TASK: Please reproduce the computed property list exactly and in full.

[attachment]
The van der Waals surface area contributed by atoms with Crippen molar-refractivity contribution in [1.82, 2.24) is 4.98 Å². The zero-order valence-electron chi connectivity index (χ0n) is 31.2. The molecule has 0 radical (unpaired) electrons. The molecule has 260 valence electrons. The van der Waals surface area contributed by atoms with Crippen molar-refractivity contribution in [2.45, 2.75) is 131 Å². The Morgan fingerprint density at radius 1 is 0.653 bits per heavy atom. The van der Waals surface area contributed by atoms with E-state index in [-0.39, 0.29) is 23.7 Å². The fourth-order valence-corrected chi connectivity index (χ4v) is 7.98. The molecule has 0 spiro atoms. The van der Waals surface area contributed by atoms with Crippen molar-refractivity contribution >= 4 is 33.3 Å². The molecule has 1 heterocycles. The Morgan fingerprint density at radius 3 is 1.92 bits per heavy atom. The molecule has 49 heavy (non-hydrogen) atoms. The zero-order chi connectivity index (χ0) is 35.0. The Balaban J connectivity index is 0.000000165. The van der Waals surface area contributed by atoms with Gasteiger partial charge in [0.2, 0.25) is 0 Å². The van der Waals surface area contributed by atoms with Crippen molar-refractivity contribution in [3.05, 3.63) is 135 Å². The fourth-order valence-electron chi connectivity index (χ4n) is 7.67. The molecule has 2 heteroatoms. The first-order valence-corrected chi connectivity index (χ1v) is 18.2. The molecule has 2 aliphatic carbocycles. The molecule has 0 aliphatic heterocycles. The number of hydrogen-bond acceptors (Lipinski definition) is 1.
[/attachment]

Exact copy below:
The van der Waals surface area contributed by atoms with Crippen molar-refractivity contribution in [1.82, 2.24) is 4.98 Å². The zero-order valence-electron chi connectivity index (χ0n) is 31.2. The molecule has 0 radical (unpaired) electrons. The molecule has 260 valence electrons. The van der Waals surface area contributed by atoms with Crippen molar-refractivity contribution in [2.45, 2.75) is 131 Å². The Morgan fingerprint density at radius 1 is 0.653 bits per heavy atom. The van der Waals surface area contributed by atoms with E-state index in [-0.39, 0.29) is 23.7 Å². The fourth-order valence-corrected chi connectivity index (χ4v) is 7.98. The molecule has 0 spiro atoms. The van der Waals surface area contributed by atoms with Crippen molar-refractivity contribution >= 4 is 33.3 Å². The molecule has 1 heterocycles. The Morgan fingerprint density at radius 3 is 1.92 bits per heavy atom. The molecule has 49 heavy (non-hydrogen) atoms. The zero-order chi connectivity index (χ0) is 35.0. The Balaban J connectivity index is 0.000000165. The van der Waals surface area contributed by atoms with Gasteiger partial charge in [0.2, 0.25) is 0 Å². The van der Waals surface area contributed by atoms with Crippen molar-refractivity contribution in [3.05, 3.63) is 135 Å². The fourth-order valence-electron chi connectivity index (χ4n) is 7.67. The molecule has 2 heteroatoms. The first-order valence-corrected chi connectivity index (χ1v) is 18.2. The molecule has 2 aliphatic carbocycles. The molecule has 0 aliphatic heterocycles. The number of hydrogen-bond acceptors (Lipinski definition) is 1.